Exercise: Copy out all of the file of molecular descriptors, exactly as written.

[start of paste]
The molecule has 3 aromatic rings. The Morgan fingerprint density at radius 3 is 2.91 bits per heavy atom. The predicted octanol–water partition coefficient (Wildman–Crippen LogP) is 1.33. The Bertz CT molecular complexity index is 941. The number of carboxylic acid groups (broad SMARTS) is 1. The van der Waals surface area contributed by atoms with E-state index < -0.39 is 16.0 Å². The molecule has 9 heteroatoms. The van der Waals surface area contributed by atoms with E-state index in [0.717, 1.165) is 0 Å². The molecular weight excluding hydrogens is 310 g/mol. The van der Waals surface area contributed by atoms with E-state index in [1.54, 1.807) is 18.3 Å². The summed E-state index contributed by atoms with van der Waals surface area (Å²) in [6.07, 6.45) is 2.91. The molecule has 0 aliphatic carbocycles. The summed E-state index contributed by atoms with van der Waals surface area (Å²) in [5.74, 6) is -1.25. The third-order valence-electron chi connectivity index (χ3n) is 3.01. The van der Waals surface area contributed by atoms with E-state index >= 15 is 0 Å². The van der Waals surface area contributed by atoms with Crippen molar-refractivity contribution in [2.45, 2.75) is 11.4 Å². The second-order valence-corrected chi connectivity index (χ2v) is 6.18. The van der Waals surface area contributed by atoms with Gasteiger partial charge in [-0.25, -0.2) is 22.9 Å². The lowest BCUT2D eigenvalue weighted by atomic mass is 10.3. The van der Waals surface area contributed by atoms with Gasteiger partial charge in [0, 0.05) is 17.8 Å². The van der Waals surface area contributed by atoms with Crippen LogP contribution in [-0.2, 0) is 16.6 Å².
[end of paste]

The molecule has 3 aromatic rings. The Morgan fingerprint density at radius 3 is 2.91 bits per heavy atom. The predicted octanol–water partition coefficient (Wildman–Crippen LogP) is 1.33. The Bertz CT molecular complexity index is 941. The number of carboxylic acid groups (broad SMARTS) is 1. The van der Waals surface area contributed by atoms with E-state index < -0.39 is 16.0 Å². The molecule has 9 heteroatoms. The van der Waals surface area contributed by atoms with E-state index in [0.717, 1.165) is 0 Å². The molecular weight excluding hydrogens is 310 g/mol. The van der Waals surface area contributed by atoms with E-state index in [1.54, 1.807) is 18.3 Å². The summed E-state index contributed by atoms with van der Waals surface area (Å²) in [6.07, 6.45) is 2.91. The molecule has 0 aliphatic carbocycles. The summed E-state index contributed by atoms with van der Waals surface area (Å²) in [5.74, 6) is -1.25. The third-order valence-electron chi connectivity index (χ3n) is 3.01. The van der Waals surface area contributed by atoms with E-state index >= 15 is 0 Å². The van der Waals surface area contributed by atoms with Crippen molar-refractivity contribution in [2.45, 2.75) is 11.4 Å². The second-order valence-corrected chi connectivity index (χ2v) is 6.18. The van der Waals surface area contributed by atoms with Gasteiger partial charge in [-0.25, -0.2) is 22.9 Å². The lowest BCUT2D eigenvalue weighted by atomic mass is 10.3. The van der Waals surface area contributed by atoms with Gasteiger partial charge in [0, 0.05) is 17.8 Å². The van der Waals surface area contributed by atoms with Crippen LogP contribution in [-0.2, 0) is 16.6 Å².